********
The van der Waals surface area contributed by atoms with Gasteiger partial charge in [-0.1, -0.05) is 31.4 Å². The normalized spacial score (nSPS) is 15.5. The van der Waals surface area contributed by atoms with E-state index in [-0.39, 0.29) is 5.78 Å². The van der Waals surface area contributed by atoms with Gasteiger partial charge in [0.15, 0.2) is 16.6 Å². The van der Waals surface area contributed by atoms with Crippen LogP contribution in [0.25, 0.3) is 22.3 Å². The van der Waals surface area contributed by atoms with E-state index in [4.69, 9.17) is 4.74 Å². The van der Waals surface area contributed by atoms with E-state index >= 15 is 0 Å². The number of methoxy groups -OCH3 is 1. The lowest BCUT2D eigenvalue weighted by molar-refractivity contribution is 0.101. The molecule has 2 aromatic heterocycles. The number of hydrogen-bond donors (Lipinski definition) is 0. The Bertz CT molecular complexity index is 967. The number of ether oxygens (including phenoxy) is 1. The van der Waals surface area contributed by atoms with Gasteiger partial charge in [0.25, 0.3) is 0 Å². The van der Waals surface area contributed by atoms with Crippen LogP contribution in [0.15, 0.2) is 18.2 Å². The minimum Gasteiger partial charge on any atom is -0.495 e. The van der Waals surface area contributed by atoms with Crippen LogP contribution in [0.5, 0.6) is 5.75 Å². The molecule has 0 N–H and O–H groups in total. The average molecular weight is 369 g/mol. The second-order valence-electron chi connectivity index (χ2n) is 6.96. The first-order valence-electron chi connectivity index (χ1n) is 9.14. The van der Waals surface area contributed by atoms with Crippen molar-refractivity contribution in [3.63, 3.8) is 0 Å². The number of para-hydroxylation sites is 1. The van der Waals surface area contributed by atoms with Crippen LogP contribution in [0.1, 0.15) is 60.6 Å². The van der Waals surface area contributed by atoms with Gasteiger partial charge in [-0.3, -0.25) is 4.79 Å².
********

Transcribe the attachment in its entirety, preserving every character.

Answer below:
The van der Waals surface area contributed by atoms with Gasteiger partial charge in [-0.1, -0.05) is 31.4 Å². The normalized spacial score (nSPS) is 15.5. The van der Waals surface area contributed by atoms with E-state index in [-0.39, 0.29) is 5.78 Å². The van der Waals surface area contributed by atoms with Gasteiger partial charge in [0.15, 0.2) is 16.6 Å². The van der Waals surface area contributed by atoms with Crippen LogP contribution in [0.25, 0.3) is 22.3 Å². The van der Waals surface area contributed by atoms with E-state index in [4.69, 9.17) is 4.74 Å². The van der Waals surface area contributed by atoms with E-state index >= 15 is 0 Å². The number of methoxy groups -OCH3 is 1. The lowest BCUT2D eigenvalue weighted by molar-refractivity contribution is 0.101. The molecule has 2 aromatic heterocycles. The number of hydrogen-bond donors (Lipinski definition) is 0. The Bertz CT molecular complexity index is 967. The number of ether oxygens (including phenoxy) is 1. The van der Waals surface area contributed by atoms with Gasteiger partial charge in [0.25, 0.3) is 0 Å². The van der Waals surface area contributed by atoms with Crippen LogP contribution in [0.15, 0.2) is 18.2 Å². The minimum Gasteiger partial charge on any atom is -0.495 e. The van der Waals surface area contributed by atoms with Crippen LogP contribution in [0.5, 0.6) is 5.75 Å². The molecule has 0 N–H and O–H groups in total. The average molecular weight is 369 g/mol. The second-order valence-electron chi connectivity index (χ2n) is 6.96. The first-order valence-electron chi connectivity index (χ1n) is 9.14. The van der Waals surface area contributed by atoms with Crippen molar-refractivity contribution in [3.63, 3.8) is 0 Å². The number of para-hydroxylation sites is 1. The van der Waals surface area contributed by atoms with Crippen LogP contribution in [0.1, 0.15) is 60.6 Å². The van der Waals surface area contributed by atoms with Gasteiger partial charge in [-0.3, -0.25) is 4.79 Å².